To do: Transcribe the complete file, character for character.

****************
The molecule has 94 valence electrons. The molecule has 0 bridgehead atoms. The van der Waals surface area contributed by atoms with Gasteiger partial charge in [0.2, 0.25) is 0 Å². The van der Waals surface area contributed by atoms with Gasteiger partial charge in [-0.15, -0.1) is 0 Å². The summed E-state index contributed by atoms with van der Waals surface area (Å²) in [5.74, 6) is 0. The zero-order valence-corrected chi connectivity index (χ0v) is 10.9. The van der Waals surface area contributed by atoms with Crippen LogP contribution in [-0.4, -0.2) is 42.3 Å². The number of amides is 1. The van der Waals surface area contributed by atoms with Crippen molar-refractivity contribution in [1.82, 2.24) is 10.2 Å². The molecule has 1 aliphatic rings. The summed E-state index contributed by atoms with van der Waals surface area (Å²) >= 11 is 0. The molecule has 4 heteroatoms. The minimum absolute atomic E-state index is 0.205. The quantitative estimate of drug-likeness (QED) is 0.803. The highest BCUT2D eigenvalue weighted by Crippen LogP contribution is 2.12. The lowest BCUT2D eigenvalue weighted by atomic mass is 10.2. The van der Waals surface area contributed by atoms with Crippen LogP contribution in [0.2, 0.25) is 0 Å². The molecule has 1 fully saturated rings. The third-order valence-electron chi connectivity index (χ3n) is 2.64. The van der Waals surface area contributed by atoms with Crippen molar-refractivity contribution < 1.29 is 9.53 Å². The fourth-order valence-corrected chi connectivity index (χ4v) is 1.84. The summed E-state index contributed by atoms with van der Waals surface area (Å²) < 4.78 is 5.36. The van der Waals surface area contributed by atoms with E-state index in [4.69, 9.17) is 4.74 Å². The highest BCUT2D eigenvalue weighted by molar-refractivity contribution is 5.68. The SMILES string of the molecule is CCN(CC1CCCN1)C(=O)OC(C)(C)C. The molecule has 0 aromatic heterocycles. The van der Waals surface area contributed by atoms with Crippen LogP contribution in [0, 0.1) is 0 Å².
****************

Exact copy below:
The molecule has 94 valence electrons. The molecule has 0 bridgehead atoms. The van der Waals surface area contributed by atoms with Gasteiger partial charge in [0.2, 0.25) is 0 Å². The van der Waals surface area contributed by atoms with Gasteiger partial charge in [-0.15, -0.1) is 0 Å². The summed E-state index contributed by atoms with van der Waals surface area (Å²) in [5.74, 6) is 0. The zero-order valence-corrected chi connectivity index (χ0v) is 10.9. The van der Waals surface area contributed by atoms with Crippen LogP contribution in [-0.4, -0.2) is 42.3 Å². The number of amides is 1. The van der Waals surface area contributed by atoms with Crippen molar-refractivity contribution in [1.82, 2.24) is 10.2 Å². The molecule has 1 aliphatic rings. The summed E-state index contributed by atoms with van der Waals surface area (Å²) >= 11 is 0. The molecule has 4 heteroatoms. The minimum absolute atomic E-state index is 0.205. The quantitative estimate of drug-likeness (QED) is 0.803. The highest BCUT2D eigenvalue weighted by Crippen LogP contribution is 2.12. The lowest BCUT2D eigenvalue weighted by atomic mass is 10.2. The van der Waals surface area contributed by atoms with Crippen LogP contribution in [0.2, 0.25) is 0 Å². The molecule has 1 fully saturated rings. The third-order valence-electron chi connectivity index (χ3n) is 2.64. The van der Waals surface area contributed by atoms with Crippen molar-refractivity contribution < 1.29 is 9.53 Å². The fourth-order valence-corrected chi connectivity index (χ4v) is 1.84. The summed E-state index contributed by atoms with van der Waals surface area (Å²) < 4.78 is 5.36. The van der Waals surface area contributed by atoms with E-state index in [4.69, 9.17) is 4.74 Å². The highest BCUT2D eigenvalue weighted by molar-refractivity contribution is 5.68. The SMILES string of the molecule is CCN(CC1CCCN1)C(=O)OC(C)(C)C. The molecule has 0 aromatic heterocycles. The van der Waals surface area contributed by atoms with Crippen LogP contribution in [0, 0.1) is 0 Å².